on 10 September 2009
What a wonderful rendition of several of Taverner's works. The 16 do a beautiful job singing and they impart a certain dramatic flair to these renditions. As far as the voices go I don't think one could ask for better, although they have some impressive competition.
I wondered about the influences, beyond Josquin and Lassus, on Taverner and the English style. We can assume that Taverner knew of Josquin and Lassus, and probably Obrecht, as well as a number of other contemporaries of Taverner, but in doing a little web research there isn't much that's definite on this. I suppose it's buried somewhere in someone's Ph.D. dissertation on English Renaissance vocal music.
But I mention Obrecht for a reason, which is that he is known for reprising his melodies in retrograde form, and I thought I detected a few examples of that here. But other than that, I too don't have much to offer in the way of influences.
A few more miscellaneous comments, in the Western Wynde, the main melody is repeated nine times in each section, an allusion I assume to one of the Rules of St. Benedict (can't remember which one, but it had to do with a prayer or something being done nine times a day, if I remember right). Taverner often has the high voices enter high in contrary motion to the mean and lower voices. And I would have thought they were boys, not women. But they really are women.
Overall a very fine disk on several of Taverner's works.
This is just a gorgeous recording of a masterpiece of English polyphony. The Sixteen have recorded a number of Taverner's works and they are all good, this one seems to me the pick of the bunch. I bought it some years ago at full price, as a reissue on Helios this is a true bargain and you should snap it up
Italian polyphony of this period was strongly influenced by the Flemish school, notably through the presence of first Josquin and later Lassus in Rome. I would have liked the liner-note to tell me more, indeed to tell me anything, about what influences there may have been on the English style, or whether it was mainly an isolated phenomenon. The first item on this excellent record, and to my mind the finest, reminds me oddly of Palestrina. It is a 'Jesus antiphon' O Splendor Gloriae possibly written during Taverner's time at Cardinal College Oxford, as the then-new Christ Church was originally called until the fall of its founder Cardinal Wolsey. Nothing else given here resembles Palestrina, nor for that matter Lassus or Victoria. There is a very interesting Te Deum that alternates plainchant with polyphony and that contains some startling dissonances. The other items are a short Alleluia and the mass itself. The text set differs from that normally used in omitting the kyrie and part of the credo, this being apparently English practice. There are two things here that I don't understand in the liner-note. The first is the statement that 'the kyrie was not set, probably because its text would vary according to the feast or season'. The part of the mass that varies significantly according to the feast or season is the preface, which is not one of the sung parts in any setting known to me. The kyrie is about as minimalist a text as could well be imagined, and if my recollection serves the only variation is in omitting the last three 'kyrie eleison's on certain occasions. The other peculiarity is that the omitted section of the credo is solemnly printed, with translation, in square brackets and with a footnote telling us it has been omitted, something the author of the leaflet had told us anyway. Why, I wonder, are we not told who is not singing, who did not compose the music and where it is not being performed?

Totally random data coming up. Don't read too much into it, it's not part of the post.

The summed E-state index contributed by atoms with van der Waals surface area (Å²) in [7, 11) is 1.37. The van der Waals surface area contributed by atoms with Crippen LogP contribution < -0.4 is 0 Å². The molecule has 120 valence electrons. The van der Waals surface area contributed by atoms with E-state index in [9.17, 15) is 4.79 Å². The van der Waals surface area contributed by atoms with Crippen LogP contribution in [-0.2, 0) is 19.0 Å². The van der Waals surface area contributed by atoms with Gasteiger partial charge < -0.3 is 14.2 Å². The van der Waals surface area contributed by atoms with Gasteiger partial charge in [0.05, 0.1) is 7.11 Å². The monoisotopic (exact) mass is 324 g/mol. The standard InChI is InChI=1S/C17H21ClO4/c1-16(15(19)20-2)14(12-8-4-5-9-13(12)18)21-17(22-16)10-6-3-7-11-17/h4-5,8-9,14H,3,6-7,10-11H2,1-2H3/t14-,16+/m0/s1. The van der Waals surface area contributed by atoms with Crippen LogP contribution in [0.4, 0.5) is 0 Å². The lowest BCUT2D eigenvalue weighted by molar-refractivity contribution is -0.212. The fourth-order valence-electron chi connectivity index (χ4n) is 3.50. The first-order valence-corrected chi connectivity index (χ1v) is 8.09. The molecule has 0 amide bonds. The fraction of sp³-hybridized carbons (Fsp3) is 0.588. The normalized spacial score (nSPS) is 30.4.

The Sixteen are a first-class ensemble whose work I had already got to know in Handel's Samson. The back of the leaflet lists seventeen of them (I counted three times) not including Harry Christophers himself. The high voices are women not boys, although there are male altos. They have quite a wide repertory extending into the 20th century, but one of their main specialisations has been early English polyphony, and I would have difficulty in imagining a better group from whom to acquire a knowledge of that particular school, although they have some formidable competition. I suppose I shall have to do my own research if I want to find out more, but the music is the main thing, and I have nothing but praise for the performances. The recording, dating from 1991, is also excellent.
on 20 May 2014
Beautiful singing, superb music, wonderfully clear recording, bargain price. This CD is part of a superb series by the Sixteen of the works of an Early tudor master. This mass was possibly the first in England to be based on a secular melody. The Te Deum is strikingly powerful and the mass itself a pure gem.